Product & Story

Masu Pincushion with Kokura Textile and Shippo Glass Sewing Pins

This charming set includes a handcrafted masu-box pincushion with Kokura Textile and three unique pins crafted in the Shippo (“Seven Treasures”) method.


Masu boxes were was originally used to measure rice, and later came into use holding sake glasses. This fragrant Japanese cypress masu box encases a pincushion made of Kokura textile, a cotton fabric produced in the Northern Kyushu region since the early Edo period.

Kokura textile is known for its three-dimensional stripes with a rhythmic color pattern created by the use of many warp threads. Kokura textile production ceased during World War II. However, after several decades, weaver Noriko Tsuiki revived Kokura textile into a thriving industry creating stylish-but-traditional cloth. The Kokura textile brand “Kokura Shima Shima” was created with the revival. The brand is highly acclaimed for its simple and versatile textile designs that fit into modern lifestyles. Since revived, the art has into a thriving industry creating stylish-but-traditional cloth.

The glass heads of these sturdy pins were developed by Nail Salon Ai-rish and Kato Shippo Works to capture the beauty of traditional Aichi Shippo ware. Shippo is a type of cloisonne ware, or lacquered metalwork, and its name derives from the “seven treasures” of gold, silver, pearl, agate, crystal, coral, and lapis lazuli. Uniquely crafted “Shippo flakes” are incorporated into the glass head of the sewing pins, bringing an elevated touch to your craft.

Three Sewing Pins
The beauty of Shippo: cloisonne enamel is expressed in a small glass ball.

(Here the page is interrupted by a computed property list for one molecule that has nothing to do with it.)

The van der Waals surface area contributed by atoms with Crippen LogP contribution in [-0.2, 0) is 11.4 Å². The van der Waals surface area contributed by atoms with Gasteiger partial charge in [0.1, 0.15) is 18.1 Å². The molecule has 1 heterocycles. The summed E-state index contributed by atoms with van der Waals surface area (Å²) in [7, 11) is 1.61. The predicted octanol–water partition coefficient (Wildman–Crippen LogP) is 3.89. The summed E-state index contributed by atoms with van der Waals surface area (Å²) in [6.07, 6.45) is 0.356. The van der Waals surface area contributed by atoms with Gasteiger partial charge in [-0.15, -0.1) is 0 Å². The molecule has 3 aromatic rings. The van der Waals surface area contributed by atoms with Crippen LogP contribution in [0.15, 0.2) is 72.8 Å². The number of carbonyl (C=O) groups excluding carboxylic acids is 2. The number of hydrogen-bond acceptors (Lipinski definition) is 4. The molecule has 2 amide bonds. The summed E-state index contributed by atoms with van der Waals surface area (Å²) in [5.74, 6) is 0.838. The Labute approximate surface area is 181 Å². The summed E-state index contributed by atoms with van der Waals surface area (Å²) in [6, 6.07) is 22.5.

Producing Regions

Aichi × Fukuoka × Gifu


Shippo|Nail Salon Ai-rish/Nagoya city, Aichi
Not only is she active as a manicurist at nail salons, but also as an instructor both in Japan and abroad. Through the world’s first “traditional craft nail art,” she conveys the appeal of Japanese traditional crafts.

Shippo|Kato Shippo Works/Nagoya city, Aichi
The Owari Shippo kiln has been handing down traditional techniques since 1947. Using their skills and experience, they continue to search for and create new “Shippo: cloisonne enamel ware” from a workshop.

Kokura Textiles|Kokura Shima Shima/Kita-Kyusyu city, Fukuoka
Kokura-ori, which was once ceased to exist in the early Showa period during the war, was restored in 1984 and revitalized as a modern fabric. Kokura-ori is characterized by its durable and beautiful vertical stripes. While inheriting the tradition, they are also working on the possibility of wider widths that are not possible with hand-woven fabrics, and expanding the world.

Masu Wooden Cups|Ohashi Ryoki Ltd. /Ogaki city, Gifu
In Ogaki City, Gifu Prefecture, where about 80% of the nation’s masu (measuring cups) are produced, the company was founded in 1950 as a manufacturer specializing in the production of Masu. Since then, the company has been dedicated to Masu, striving to pass on its technology and culture, and to develop new ways of using Masu, hoping that it will be used by future generations.

Product Size

※All measurements are for reference. Please note in advance that the actual dimensions and weight of the product may slightly vary.

Sewing Pins
Length 35mm
Glass top Diameter 4mm
Pin Thickness 0.5mm

Width 46mm
Height 29mm
Depth 46mm

Handling Precautions

  • The needle tip is sharp and dangerous, so be careful when handling lost needles.
  • The sewing pin is handmade, so the size and pattern may vary.
  • The glass top of the sewing pin may come off if you pull too strong.
  • After use, wipe off sweat and grease to prevent rust.
  • Please note that using it for anything other than sewing may cause damage or injury.
  • Due to the characteristics of the fabric, the fabric may be punctured by thick needles.
  • Please be careful that the needles do not get stuck in the pincushion.
  • This product is for needle pricking only. Please do not use it for other purposes.
  • The Masu wooden box is made of natural wood, so there may be differences in color, grain, and knots. Please enjoy them as the texture of natural materials.
  • Storage in high temperature and high humidity, direct sunlight, or drying out may cause cracking, yarn, or mold.
  • The wooden base may get sticky due to the resin of the hinoki. Wipe it off with alcohol to remove the stickiness.
  • The leather tag is made of genuine leather, so it may stretch a little. Getting wet with water or sweat may cause the color to fade or stain.
  • Keep out of reach of infants.